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Jewelry: Curious Georgians

Jill Newman

The exquisite pieces that make up Olivia Collings’s meticulously edited collection of Georgian-era jewelry have survived centuries—in some cases tucked away in musty attics or sealed in dilapidated safes. Even so, these intensely sparkling strands of colorful gemstones and snake- and skull-motif designs might easily meld into the offerings of many top-tier contemporary houses, which seek to satisfy today’s penchant for everyday jewelry that makes a whimsical personal statement. Thanks to this appetite for the fanciful and unfussy, Georgian jewelry is enjoying a recent revival among collectors; yet Collings—who coauthored Georgian Jewelry 1714–1830 with Ginny Redington Dawes, and who is a specialist in this period—has been hunting these treasures for more than four decades.

These jewels have been to balls at the royal court, and they have danced under great chandeliers alongside one of the King Georges," says Collings, who has been captivated by British jewelry from the Georgian era since she was a young girl in Kent. "Today, you can wear these great Georgian necklaces and lockets with a white blouse and jeans and look fabulous."

Among the era’s most sought-after pieces—then and now—are the Riviera necklaces. These adornments, which gained popularity around 1750, feature simply linked strands of graduated matching diamonds or gemstones, typically backed with gold or silver foil to enhance both color and brilliance. The effect is "like a river of light," Collings says. (Moreover, because of the way its sparkling coast looked in the evening, the French Riviera is traditionally believed to have been named after the necklaces.) Certain themes were also in vogue, including snakes and skulls. Designs with the serpent, which symbolized eternity, often included rings and bracelets rendered in colorful enamel, gold, and gemstones. Skull motifs, which evoke a certain Goth chic today, could be found on the mourning jewelry worn during that period, when a wealthy individual might have bequeathed as many as 50 gold skull rings to family and friends on passing.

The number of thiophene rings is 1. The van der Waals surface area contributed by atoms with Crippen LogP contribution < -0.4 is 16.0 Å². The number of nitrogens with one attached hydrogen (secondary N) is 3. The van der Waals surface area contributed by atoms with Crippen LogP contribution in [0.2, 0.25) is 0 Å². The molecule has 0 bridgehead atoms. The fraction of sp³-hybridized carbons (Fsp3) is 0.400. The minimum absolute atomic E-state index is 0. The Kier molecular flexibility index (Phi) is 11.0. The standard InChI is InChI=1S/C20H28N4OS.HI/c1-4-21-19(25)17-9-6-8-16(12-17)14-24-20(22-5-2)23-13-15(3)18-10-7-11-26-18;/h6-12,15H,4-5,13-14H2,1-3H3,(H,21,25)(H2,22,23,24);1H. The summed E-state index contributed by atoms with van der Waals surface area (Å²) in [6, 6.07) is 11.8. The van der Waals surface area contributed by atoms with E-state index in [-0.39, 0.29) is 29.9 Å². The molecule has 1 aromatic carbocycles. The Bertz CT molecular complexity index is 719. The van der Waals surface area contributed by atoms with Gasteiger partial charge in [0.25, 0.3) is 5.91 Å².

"Much of modern jewelry was influenced by Georgian jewelry," notes Collings, who has been selling pieces at Barneys New York since the 1980s and sees clients upon request in London. "Jewelry was so romantic in that period and was often delivered to a woman on her breakfast tray."

Georgian-era jewels, she also points out, were typically laden with meaning. Turquoise pieces were given as "forget me not" gifts, pearls were presented as a tribute to the recipient’s beauty, and designs with musical-instrument patterns symbolized the music of love. Indeed, in the Georgian era, design and meaning trumped perfectly cut gemstones: Many of the surviving pieces incorporate unusual, heavily included stones. Among these is Collings’s own large, portrait-cut diamond ring, which is shot with shards of carbon. "It’s somehow a magical, fun, and strange stone," she says. "The idea that fine and expensive jewelry is just for ball gowns is simply not true."

Olivia Collings, available at Barneys New York, 212.826.8900, www.barneys.com

This article was originally published in the May 2013 issue of Robb Report. Click here to read more articles from this issue. 

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